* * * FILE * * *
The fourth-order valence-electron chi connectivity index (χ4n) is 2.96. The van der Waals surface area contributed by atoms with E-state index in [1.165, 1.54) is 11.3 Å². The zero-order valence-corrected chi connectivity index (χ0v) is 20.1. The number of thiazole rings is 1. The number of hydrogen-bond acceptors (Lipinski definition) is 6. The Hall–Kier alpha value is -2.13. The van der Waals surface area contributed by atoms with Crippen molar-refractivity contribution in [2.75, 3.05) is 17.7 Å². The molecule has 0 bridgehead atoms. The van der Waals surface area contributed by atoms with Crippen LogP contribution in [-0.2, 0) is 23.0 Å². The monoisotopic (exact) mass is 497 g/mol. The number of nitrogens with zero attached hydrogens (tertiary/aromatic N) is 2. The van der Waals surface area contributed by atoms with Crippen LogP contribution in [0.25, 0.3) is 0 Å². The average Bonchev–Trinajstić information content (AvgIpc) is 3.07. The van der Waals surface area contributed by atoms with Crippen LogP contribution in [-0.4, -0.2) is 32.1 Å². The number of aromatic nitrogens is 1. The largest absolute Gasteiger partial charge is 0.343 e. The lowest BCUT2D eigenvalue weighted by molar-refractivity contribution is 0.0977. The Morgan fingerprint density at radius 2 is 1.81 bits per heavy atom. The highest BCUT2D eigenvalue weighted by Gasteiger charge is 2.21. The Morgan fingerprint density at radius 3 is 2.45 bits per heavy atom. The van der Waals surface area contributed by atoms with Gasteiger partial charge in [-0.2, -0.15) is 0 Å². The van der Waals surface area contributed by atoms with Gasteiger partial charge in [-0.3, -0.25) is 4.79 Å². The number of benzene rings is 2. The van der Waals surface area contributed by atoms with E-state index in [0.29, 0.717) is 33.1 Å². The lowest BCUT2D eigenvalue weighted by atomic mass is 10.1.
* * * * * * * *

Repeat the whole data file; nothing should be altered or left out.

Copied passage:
The fourth-order valence-electron chi connectivity index (χ4n) is 2.96. The van der Waals surface area contributed by atoms with E-state index in [1.165, 1.54) is 11.3 Å². The zero-order valence-corrected chi connectivity index (χ0v) is 20.1. The number of thiazole rings is 1. The number of hydrogen-bond acceptors (Lipinski definition) is 6. The Hall–Kier alpha value is -2.13. The van der Waals surface area contributed by atoms with Crippen molar-refractivity contribution in [2.75, 3.05) is 17.7 Å². The molecule has 0 bridgehead atoms. The van der Waals surface area contributed by atoms with Crippen LogP contribution in [-0.2, 0) is 23.0 Å². The monoisotopic (exact) mass is 497 g/mol. The number of nitrogens with zero attached hydrogens (tertiary/aromatic N) is 2. The van der Waals surface area contributed by atoms with Crippen LogP contribution in [0.25, 0.3) is 0 Å². The average Bonchev–Trinajstić information content (AvgIpc) is 3.07. The van der Waals surface area contributed by atoms with Crippen LogP contribution in [-0.4, -0.2) is 32.1 Å². The number of aromatic nitrogens is 1. The largest absolute Gasteiger partial charge is 0.343 e. The lowest BCUT2D eigenvalue weighted by molar-refractivity contribution is 0.0977. The Morgan fingerprint density at radius 2 is 1.81 bits per heavy atom. The highest BCUT2D eigenvalue weighted by Gasteiger charge is 2.21. The Morgan fingerprint density at radius 3 is 2.45 bits per heavy atom. The van der Waals surface area contributed by atoms with Gasteiger partial charge in [-0.2, -0.15) is 0 Å². The van der Waals surface area contributed by atoms with Gasteiger partial charge in [-0.3, -0.25) is 4.79 Å². The number of benzene rings is 2. The van der Waals surface area contributed by atoms with E-state index in [0.29, 0.717) is 33.1 Å². The lowest BCUT2D eigenvalue weighted by atomic mass is 10.1.